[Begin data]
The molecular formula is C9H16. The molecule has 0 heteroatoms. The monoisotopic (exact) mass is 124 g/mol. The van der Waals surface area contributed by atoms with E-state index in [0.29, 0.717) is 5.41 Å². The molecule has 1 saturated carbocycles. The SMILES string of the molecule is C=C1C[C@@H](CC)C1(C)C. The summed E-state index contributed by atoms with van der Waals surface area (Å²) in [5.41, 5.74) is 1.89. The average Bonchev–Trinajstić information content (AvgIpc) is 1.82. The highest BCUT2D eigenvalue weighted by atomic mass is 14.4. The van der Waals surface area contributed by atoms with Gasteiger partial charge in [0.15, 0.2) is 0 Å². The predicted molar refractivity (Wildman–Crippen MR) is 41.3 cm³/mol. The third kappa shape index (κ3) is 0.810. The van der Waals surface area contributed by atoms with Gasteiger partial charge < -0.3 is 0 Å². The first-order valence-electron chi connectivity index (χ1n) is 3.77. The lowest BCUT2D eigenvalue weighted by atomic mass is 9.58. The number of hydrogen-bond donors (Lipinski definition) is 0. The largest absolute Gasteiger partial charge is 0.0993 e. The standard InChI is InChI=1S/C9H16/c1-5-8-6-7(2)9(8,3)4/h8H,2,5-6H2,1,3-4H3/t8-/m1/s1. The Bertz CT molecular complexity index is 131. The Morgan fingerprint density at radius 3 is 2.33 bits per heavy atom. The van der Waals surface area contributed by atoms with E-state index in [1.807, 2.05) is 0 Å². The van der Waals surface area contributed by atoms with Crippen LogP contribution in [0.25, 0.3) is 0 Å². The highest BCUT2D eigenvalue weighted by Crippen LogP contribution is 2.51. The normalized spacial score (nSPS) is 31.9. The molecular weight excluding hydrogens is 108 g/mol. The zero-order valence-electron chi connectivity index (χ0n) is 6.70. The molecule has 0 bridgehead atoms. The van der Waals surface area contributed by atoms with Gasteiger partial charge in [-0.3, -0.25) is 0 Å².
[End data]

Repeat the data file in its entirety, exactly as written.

The molecular formula is C9H16. The molecule has 0 heteroatoms. The monoisotopic (exact) mass is 124 g/mol. The van der Waals surface area contributed by atoms with E-state index in [0.29, 0.717) is 5.41 Å². The molecule has 1 saturated carbocycles. The SMILES string of the molecule is C=C1C[C@@H](CC)C1(C)C. The summed E-state index contributed by atoms with van der Waals surface area (Å²) in [5.41, 5.74) is 1.89. The average Bonchev–Trinajstić information content (AvgIpc) is 1.82. The highest BCUT2D eigenvalue weighted by atomic mass is 14.4. The van der Waals surface area contributed by atoms with Gasteiger partial charge in [0.15, 0.2) is 0 Å². The predicted molar refractivity (Wildman–Crippen MR) is 41.3 cm³/mol. The third kappa shape index (κ3) is 0.810. The van der Waals surface area contributed by atoms with Gasteiger partial charge < -0.3 is 0 Å². The first-order valence-electron chi connectivity index (χ1n) is 3.77. The lowest BCUT2D eigenvalue weighted by atomic mass is 9.58. The number of hydrogen-bond donors (Lipinski definition) is 0. The largest absolute Gasteiger partial charge is 0.0993 e. The standard InChI is InChI=1S/C9H16/c1-5-8-6-7(2)9(8,3)4/h8H,2,5-6H2,1,3-4H3/t8-/m1/s1. The Bertz CT molecular complexity index is 131. The Morgan fingerprint density at radius 3 is 2.33 bits per heavy atom. The van der Waals surface area contributed by atoms with E-state index in [1.807, 2.05) is 0 Å². The van der Waals surface area contributed by atoms with Crippen LogP contribution in [0.25, 0.3) is 0 Å². The highest BCUT2D eigenvalue weighted by Crippen LogP contribution is 2.51. The normalized spacial score (nSPS) is 31.9. The molecular weight excluding hydrogens is 108 g/mol. The zero-order valence-electron chi connectivity index (χ0n) is 6.70. The molecule has 0 bridgehead atoms. The van der Waals surface area contributed by atoms with Gasteiger partial charge in [-0.3, -0.25) is 0 Å².